NORTH SEA: The Warring Pirates

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Aboard Radio Northsea, a ship that broadcasts pop music and news to Western Europe and Britain from just outside the Dutch three-mile territorial limit, Disc Jockey Alan West was playing a tune titled, all too appropriately. Melting Pot. Suddenly a tremendous blast shook the vessel. "I thought another ship had hit us in the fog," said West, but when he rushed on deck he saw three men in wetsuits heading toward Scheveningen beach in a motor-powered rubber boat. West sped back to his microphone and shouted: "May Day, May Day, this is Radio Northsea. We are on fire. A bomb hit us."

Alarmed listeners in Britain as well as The Netherlands deluged radio and TV stations, newspapers and the police with phone calls. "There is a war on," said one panicky listener. Actually, the war was but a skirmish between Radio Northsea and a competing pirate radio ship, Veronica.

Bland and Boring. Since 1960 Veronica, an old German lightship owned by the Worldwide Trading Co. of Liechtenstein, has beamed advertisements, contemporary pop music and news to Dutchmen bored with the conservative blandness of The Netherlands' three state-subsidized radio stations. Veronica became so popular that the Dutch government refused to ratify the 1965 Strasbourg convention for fear of losing votes. That agreement bars pirate stations from the territorial waters of the European nations that have signed it, and makes it illegal to supply programs or ads to such radio ships.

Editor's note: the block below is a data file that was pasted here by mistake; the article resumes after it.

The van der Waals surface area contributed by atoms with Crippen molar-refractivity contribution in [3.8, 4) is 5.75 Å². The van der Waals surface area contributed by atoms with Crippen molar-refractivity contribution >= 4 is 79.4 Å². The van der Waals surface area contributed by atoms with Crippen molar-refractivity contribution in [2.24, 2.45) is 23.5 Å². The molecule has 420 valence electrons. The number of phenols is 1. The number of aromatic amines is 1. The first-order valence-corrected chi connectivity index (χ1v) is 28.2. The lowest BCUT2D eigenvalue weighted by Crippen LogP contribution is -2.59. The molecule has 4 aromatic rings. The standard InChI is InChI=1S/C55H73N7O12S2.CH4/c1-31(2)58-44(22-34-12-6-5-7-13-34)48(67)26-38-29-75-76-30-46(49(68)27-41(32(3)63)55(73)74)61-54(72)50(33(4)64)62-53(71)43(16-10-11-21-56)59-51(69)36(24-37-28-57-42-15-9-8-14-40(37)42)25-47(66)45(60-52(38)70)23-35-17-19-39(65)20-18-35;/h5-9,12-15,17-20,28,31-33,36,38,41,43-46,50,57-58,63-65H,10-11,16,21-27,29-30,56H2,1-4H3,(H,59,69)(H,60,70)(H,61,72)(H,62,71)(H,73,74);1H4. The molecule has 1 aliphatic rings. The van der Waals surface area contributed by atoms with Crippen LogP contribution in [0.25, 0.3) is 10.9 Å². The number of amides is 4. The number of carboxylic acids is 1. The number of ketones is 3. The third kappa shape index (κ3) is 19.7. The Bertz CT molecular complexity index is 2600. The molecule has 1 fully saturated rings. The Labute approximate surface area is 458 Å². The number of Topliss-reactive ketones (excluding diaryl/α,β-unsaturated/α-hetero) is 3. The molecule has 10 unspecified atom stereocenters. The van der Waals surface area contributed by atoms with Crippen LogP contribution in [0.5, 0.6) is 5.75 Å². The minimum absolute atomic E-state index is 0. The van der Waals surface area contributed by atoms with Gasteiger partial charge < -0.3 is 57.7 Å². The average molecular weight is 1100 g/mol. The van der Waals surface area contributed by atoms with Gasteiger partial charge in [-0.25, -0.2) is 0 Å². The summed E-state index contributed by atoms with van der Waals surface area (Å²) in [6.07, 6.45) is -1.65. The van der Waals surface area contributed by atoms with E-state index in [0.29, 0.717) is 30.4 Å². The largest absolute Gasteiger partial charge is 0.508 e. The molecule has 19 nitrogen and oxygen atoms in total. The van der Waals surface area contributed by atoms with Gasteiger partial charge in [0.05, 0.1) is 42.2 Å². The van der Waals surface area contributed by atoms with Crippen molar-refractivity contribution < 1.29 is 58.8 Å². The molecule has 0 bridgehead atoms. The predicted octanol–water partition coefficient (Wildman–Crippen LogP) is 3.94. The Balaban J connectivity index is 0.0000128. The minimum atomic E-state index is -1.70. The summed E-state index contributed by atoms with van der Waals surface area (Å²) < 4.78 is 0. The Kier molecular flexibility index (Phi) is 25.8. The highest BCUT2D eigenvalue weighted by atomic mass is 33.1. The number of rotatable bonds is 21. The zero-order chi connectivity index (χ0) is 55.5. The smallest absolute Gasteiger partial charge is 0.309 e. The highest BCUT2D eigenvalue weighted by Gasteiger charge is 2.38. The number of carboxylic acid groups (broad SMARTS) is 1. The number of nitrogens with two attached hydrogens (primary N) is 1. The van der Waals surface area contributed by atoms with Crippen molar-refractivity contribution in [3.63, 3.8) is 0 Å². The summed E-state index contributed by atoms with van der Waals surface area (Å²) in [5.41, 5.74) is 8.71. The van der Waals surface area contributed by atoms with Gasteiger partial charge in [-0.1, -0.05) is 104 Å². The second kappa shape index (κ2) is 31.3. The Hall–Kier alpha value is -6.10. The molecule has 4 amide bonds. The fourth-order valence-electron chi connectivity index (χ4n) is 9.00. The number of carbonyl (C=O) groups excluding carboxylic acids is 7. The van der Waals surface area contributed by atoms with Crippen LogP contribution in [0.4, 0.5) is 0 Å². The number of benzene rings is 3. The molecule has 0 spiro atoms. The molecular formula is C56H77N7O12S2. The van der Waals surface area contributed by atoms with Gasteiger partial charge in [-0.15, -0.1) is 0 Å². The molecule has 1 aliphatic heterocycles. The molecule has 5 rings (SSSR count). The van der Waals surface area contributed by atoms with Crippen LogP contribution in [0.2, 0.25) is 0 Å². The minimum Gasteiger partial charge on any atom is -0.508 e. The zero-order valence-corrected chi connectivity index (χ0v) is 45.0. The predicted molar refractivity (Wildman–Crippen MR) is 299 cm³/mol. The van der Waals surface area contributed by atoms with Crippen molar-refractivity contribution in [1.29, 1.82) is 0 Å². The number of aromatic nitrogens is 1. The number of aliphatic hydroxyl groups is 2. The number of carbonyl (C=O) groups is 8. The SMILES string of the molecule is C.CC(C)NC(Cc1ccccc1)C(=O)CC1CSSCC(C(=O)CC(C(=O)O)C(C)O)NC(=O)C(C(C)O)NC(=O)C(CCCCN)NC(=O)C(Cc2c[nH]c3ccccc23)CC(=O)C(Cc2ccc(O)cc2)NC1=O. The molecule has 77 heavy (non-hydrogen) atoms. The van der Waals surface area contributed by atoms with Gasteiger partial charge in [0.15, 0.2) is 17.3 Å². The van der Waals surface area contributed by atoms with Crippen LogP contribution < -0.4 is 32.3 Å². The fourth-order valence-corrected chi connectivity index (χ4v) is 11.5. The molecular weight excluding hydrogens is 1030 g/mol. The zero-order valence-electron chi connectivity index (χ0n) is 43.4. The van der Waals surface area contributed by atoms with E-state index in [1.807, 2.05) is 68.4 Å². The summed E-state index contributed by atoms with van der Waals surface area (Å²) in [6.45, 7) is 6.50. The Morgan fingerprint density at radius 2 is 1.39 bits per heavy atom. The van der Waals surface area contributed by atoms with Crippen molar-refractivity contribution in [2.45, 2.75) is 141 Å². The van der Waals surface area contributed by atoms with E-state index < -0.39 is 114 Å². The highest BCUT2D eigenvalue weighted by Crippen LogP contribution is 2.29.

Veronica enjoyed its unchallenged position until 1967, when Dutch radio and TV introduced commercials. In the same year a lively pop music radio channel called Hilversum Three was put into operation by the official broadcasting associations. To add to Veronica's troubles, a second pirate ship. Radio Northsea, appeared off the Dutch coast in 1970. At first Radio Northsea was content to broadcast in English,

German and Spanish. Veronica's directors loaned the station $260,000 to persuade it, as one of them said, "to keep its big Dutch mouth shut." As collateral, Radio Northsea handed over the bill of sale for its ship to Veronica and allowed itself to be staffed with a Dutch crew picked by Veronica.

God Bless. Early this year Nortlisea's Swiss owners decided to open their Dutch mouth. They tried to repay their loan, but Veronica refused the money. The Swiss thereupon armed themselves with pistols, sailed to their ship in a tugboat, overpowered Veronica's men, took them ashore and replaced them with their own crew. They hired one of Veronica's top D.J.s, Joost de Draaijer (Johnnie-Turn-Them-On), and began broadcasting 24 hours a day in Dutch (v. 1 8 hours for Veronica).

Growing desperate, some of Veronica's officials decided on sabotage. They hoped to shut down Northsea's transmitter, disable the ship and force it into a Dutch harbor where it could be confiscated for its still unpaid debt.

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